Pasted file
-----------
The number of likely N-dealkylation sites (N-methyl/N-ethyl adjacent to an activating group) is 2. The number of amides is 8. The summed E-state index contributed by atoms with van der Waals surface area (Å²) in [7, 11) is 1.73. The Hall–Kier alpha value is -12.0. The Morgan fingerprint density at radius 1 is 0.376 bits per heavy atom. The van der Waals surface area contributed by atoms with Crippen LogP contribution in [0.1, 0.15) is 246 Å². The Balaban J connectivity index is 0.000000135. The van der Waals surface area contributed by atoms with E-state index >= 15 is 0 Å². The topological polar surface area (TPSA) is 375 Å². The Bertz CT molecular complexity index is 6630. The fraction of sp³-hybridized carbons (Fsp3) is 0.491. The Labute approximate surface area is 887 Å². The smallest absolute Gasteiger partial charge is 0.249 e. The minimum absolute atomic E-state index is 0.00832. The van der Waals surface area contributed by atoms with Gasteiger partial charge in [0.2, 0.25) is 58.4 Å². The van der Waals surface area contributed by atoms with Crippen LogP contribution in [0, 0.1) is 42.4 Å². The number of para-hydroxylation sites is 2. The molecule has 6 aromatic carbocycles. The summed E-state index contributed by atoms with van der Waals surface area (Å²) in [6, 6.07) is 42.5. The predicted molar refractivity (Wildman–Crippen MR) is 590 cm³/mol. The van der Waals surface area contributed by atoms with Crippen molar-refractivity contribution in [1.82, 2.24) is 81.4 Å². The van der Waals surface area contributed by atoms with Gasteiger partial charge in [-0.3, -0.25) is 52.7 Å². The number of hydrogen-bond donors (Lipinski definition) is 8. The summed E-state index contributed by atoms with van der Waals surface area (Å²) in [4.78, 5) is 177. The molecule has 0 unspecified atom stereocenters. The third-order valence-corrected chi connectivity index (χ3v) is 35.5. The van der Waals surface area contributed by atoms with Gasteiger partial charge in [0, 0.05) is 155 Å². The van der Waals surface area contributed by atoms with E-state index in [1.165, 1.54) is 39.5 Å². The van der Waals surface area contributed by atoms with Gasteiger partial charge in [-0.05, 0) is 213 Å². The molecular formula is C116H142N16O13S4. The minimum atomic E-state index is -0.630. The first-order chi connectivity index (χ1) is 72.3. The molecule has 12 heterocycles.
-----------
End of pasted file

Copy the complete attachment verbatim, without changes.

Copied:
The number of likely N-dealkylation sites (N-methyl/N-ethyl adjacent to an activating group) is 2. The number of amides is 8. The summed E-state index contributed by atoms with van der Waals surface area (Å²) in [7, 11) is 1.73. The Hall–Kier alpha value is -12.0. The Morgan fingerprint density at radius 1 is 0.376 bits per heavy atom. The van der Waals surface area contributed by atoms with Crippen LogP contribution in [0.1, 0.15) is 246 Å². The Balaban J connectivity index is 0.000000135. The van der Waals surface area contributed by atoms with E-state index >= 15 is 0 Å². The topological polar surface area (TPSA) is 375 Å². The Bertz CT molecular complexity index is 6630. The fraction of sp³-hybridized carbons (Fsp3) is 0.491. The Labute approximate surface area is 887 Å². The smallest absolute Gasteiger partial charge is 0.249 e. The minimum absolute atomic E-state index is 0.00832. The van der Waals surface area contributed by atoms with Gasteiger partial charge in [0.2, 0.25) is 58.4 Å². The van der Waals surface area contributed by atoms with Crippen LogP contribution in [0, 0.1) is 42.4 Å². The number of para-hydroxylation sites is 2. The molecule has 6 aromatic carbocycles. The summed E-state index contributed by atoms with van der Waals surface area (Å²) in [6, 6.07) is 42.5. The predicted molar refractivity (Wildman–Crippen MR) is 590 cm³/mol. The van der Waals surface area contributed by atoms with Crippen molar-refractivity contribution in [1.82, 2.24) is 81.4 Å². The van der Waals surface area contributed by atoms with Gasteiger partial charge in [-0.3, -0.25) is 52.7 Å². The number of hydrogen-bond donors (Lipinski definition) is 8. The summed E-state index contributed by atoms with van der Waals surface area (Å²) in [4.78, 5) is 177. The molecule has 0 unspecified atom stereocenters. The third-order valence-corrected chi connectivity index (χ3v) is 35.5. The van der Waals surface area contributed by atoms with Gasteiger partial charge in [0, 0.05) is 155 Å². The van der Waals surface area contributed by atoms with E-state index in [1.165, 1.54) is 39.5 Å². The van der Waals surface area contributed by atoms with Gasteiger partial charge in [-0.05, 0) is 213 Å². The molecular formula is C116H142N16O13S4. The minimum atomic E-state index is -0.630. The first-order chi connectivity index (χ1) is 72.3. The molecule has 12 heterocycles.